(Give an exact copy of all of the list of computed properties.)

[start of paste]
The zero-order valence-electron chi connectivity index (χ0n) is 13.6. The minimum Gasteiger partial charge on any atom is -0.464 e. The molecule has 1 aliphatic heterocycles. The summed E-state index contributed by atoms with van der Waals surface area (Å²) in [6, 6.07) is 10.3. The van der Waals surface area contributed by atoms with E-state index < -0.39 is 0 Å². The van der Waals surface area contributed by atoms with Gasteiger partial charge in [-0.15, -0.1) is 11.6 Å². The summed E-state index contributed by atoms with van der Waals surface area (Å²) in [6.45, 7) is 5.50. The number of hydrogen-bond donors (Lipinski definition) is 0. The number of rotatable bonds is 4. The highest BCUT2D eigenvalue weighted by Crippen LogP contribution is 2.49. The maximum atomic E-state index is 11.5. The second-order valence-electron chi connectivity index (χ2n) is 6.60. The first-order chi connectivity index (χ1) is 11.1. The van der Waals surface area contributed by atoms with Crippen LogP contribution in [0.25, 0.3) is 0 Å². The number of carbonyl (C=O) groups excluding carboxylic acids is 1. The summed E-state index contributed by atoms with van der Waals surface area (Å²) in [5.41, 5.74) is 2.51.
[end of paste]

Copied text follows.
The zero-order valence-electron chi connectivity index (χ0n) is 13.6. The minimum Gasteiger partial charge on any atom is -0.464 e. The molecule has 1 aliphatic heterocycles. The summed E-state index contributed by atoms with van der Waals surface area (Å²) in [6, 6.07) is 10.3. The van der Waals surface area contributed by atoms with E-state index < -0.39 is 0 Å². The van der Waals surface area contributed by atoms with Gasteiger partial charge in [-0.15, -0.1) is 11.6 Å². The summed E-state index contributed by atoms with van der Waals surface area (Å²) in [6.45, 7) is 5.50. The number of hydrogen-bond donors (Lipinski definition) is 0. The number of rotatable bonds is 4. The highest BCUT2D eigenvalue weighted by Crippen LogP contribution is 2.49. The maximum atomic E-state index is 11.5. The second-order valence-electron chi connectivity index (χ2n) is 6.60. The first-order chi connectivity index (χ1) is 11.1. The van der Waals surface area contributed by atoms with Crippen LogP contribution in [0.25, 0.3) is 0 Å². The number of carbonyl (C=O) groups excluding carboxylic acids is 1. The summed E-state index contributed by atoms with van der Waals surface area (Å²) in [5.41, 5.74) is 2.51.